Friday, 2 September 2011

It works both ways

Or does it?

I was told recently that service “works both ways”, meaning that both the supplier and the customer have obligations to each other. Yes, that’s true but it’s also a cliché. We all know that. Or do we?

Many of the cases we’ve heard about over the last few weeks have started out sounding rather one-sided. The supplier has clearly seemed to be the guilty party. Until we started digging that is. That’s when it turned out to be the other way round.

A couple of weeks ago I mentioned a case in which a consumer had been very upset to find out that the brand new car she had recently bought didn’t come with a motor plan. Unfortunately she said she only found this out when she took her car for it’s first routine service and was presented with a bill. She and the dealer disagreed on whether she had ever been told this but it is true that the particular model she chose was particularly cheap exactly because it didn’t come with the motor plan. That was an optional extra.

We contacted the dealership and their MD was his usual helpful self. He called the customer in and offered her quite a good deal. Recognising that there had perhaps been a misunderstanding he offered her the motor plan for half price. So far so good. Frankly I think that’s a pretty good solution, don’t you? Unfortunately that’s when the customer decided to be ungrateful and ignore the offer. Some customers can’t be pleased.

We also heard from a reader who wasn’t too happy with the service he received from a furniture store. Some time after purchasing a music system and a bed in 2009 the music system was stolen. Despite reporting this to the police and informing the store about the theft he was disappointed when the store refused to replace his stolen items. He’d been told when he originally bought the items that they would be insured. You can understand why I was initially rather concerned. This seemed very unreasonable so I got in touch with the MD of the chain of stores. That’s when I heard the other side of the story. It turns out that what I’d been told wasn’t the entire truth. In fact the customer had bought the items 5 years before he claimed, in fact in 2004. He had then fallen into appalling arrears with his repayments. So badly that after 4 years they listed him with ITC and he still owes them a small fortune. Of course by being in arrears the insurance scheme didn’t apply any more and I can’t really blame them for that.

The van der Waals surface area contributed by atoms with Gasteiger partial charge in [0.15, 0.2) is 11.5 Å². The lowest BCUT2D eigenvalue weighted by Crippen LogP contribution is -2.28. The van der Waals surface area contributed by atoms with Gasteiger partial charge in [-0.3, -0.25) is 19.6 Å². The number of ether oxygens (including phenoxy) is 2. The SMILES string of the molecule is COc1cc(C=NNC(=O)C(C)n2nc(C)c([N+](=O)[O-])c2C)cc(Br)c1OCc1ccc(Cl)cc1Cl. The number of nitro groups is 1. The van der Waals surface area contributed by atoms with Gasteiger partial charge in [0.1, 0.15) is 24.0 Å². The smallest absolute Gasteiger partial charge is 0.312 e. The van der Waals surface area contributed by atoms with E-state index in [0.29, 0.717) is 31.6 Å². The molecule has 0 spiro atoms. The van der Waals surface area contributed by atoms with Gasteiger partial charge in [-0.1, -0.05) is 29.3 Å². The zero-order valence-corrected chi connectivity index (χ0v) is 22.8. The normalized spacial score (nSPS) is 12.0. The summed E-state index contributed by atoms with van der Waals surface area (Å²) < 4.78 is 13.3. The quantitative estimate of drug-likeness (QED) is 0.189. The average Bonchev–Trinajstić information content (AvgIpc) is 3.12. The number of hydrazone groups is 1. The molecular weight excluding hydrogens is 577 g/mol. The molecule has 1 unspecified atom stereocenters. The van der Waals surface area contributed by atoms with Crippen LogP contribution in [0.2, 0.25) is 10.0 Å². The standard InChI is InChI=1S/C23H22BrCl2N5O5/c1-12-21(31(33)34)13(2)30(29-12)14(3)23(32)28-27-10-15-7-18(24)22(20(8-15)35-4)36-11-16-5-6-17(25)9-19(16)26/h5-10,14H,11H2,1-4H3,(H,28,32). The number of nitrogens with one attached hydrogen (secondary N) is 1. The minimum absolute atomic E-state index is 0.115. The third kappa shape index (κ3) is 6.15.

It’s interesting that in the past we’ve been accused by a small number of organisations of “always taking the customers’ side” in disputes but this simply isn’t true. While there are a few companies that treat their customers with contempt there are plenty who do genuinely understand that they have a responsibility to show their customers some respect and courtesy. However there’s a greater number of customers who think they can treat stores with contempt and that they can just ignore their side of the deal.

But it’s not always customer who’s wrong. There’s still no shortage of pyramid schemes out there at the moment, an epidemic of them. Despite having been declared illegal in Namibia and being under active investigation by both the Hawks and The Reserve Bank in South Africa, TVI Express continues to rip people off here in Botswana.

TVI Express is a scheme that suggests people can make money solely by recruiting other people beneath them. There’s a silly cover story about holiday discount vouchers but that’s sheer nonsense. The worthless vouchers they offer for a total cost of P3,000 can be bought online for a fraction of that price. The real essence of TVI Express is the recruitment of other people lower down the hierarchy than you. That’s the very definition of a pyramid scheme. In many countries around the world that’s illegal in itself. It’s illegal here as well if you can argue that the scheme makes fraudulent promises. That’s certainly true with the most recent victim of TVI Express we spoke to. She was encouraged to join the scheme locally and to “invest” P30,000 of her own money. She was invited to sign a contract in late January this year that contained a clause that offered:
“the promise to reap an amount of P84,000 on or before the 10th March 2011 and another P84,000 on the 31st April 2011.”
You just know, don’t you, that this failed? How can it have done anything else? How can P30,000 turn into P164,000 in the space of 3 months? If it was possible we’d all be rich by now. That’s the nature of pyramid schemes like TVI Express, they make extraordinary promises and always, always fail. They always leave everyone apart from the founder and his cronies poor.

So perhaps it does sometimes work just one way. Sometimes it’s perfectly clear who the guilty party is, whether it’s a customer who won’t play ball or a pyramid scheme that deliberately abuses it’s victims and steals their money.

This week’s stars
  • Tankiso at Woolworths at the new Sebele Centre for putting a customer’s needs first.
  • Kaisie at BPC for being helpful and for following up with a customer.

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